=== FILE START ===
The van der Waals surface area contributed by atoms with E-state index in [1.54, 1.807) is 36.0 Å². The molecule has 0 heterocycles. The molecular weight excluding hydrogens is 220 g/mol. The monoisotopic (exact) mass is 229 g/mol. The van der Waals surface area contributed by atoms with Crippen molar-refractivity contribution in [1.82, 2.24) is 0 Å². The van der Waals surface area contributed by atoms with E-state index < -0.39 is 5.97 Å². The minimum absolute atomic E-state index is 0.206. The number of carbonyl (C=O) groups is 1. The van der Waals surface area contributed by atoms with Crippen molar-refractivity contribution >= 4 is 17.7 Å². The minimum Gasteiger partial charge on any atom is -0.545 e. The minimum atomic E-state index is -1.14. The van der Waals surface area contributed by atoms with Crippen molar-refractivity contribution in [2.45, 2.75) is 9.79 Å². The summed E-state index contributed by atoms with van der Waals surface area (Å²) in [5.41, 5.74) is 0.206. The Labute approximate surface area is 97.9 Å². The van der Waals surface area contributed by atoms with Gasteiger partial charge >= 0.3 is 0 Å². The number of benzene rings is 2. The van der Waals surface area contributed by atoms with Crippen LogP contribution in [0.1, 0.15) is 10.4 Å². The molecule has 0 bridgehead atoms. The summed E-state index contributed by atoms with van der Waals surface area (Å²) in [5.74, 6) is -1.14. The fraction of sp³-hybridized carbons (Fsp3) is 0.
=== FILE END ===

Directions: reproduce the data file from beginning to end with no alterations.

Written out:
The van der Waals surface area contributed by atoms with E-state index in [1.54, 1.807) is 36.0 Å². The molecule has 0 heterocycles. The molecular weight excluding hydrogens is 220 g/mol. The monoisotopic (exact) mass is 229 g/mol. The van der Waals surface area contributed by atoms with Crippen molar-refractivity contribution in [1.82, 2.24) is 0 Å². The van der Waals surface area contributed by atoms with E-state index < -0.39 is 5.97 Å². The minimum absolute atomic E-state index is 0.206. The number of carbonyl (C=O) groups is 1. The van der Waals surface area contributed by atoms with Crippen molar-refractivity contribution >= 4 is 17.7 Å². The minimum Gasteiger partial charge on any atom is -0.545 e. The minimum atomic E-state index is -1.14. The van der Waals surface area contributed by atoms with Crippen molar-refractivity contribution in [2.45, 2.75) is 9.79 Å². The summed E-state index contributed by atoms with van der Waals surface area (Å²) in [5.41, 5.74) is 0.206. The Labute approximate surface area is 97.9 Å². The van der Waals surface area contributed by atoms with Gasteiger partial charge >= 0.3 is 0 Å². The number of benzene rings is 2. The van der Waals surface area contributed by atoms with Crippen LogP contribution in [0.1, 0.15) is 10.4 Å². The molecule has 0 bridgehead atoms. The summed E-state index contributed by atoms with van der Waals surface area (Å²) in [5.74, 6) is -1.14. The fraction of sp³-hybridized carbons (Fsp3) is 0.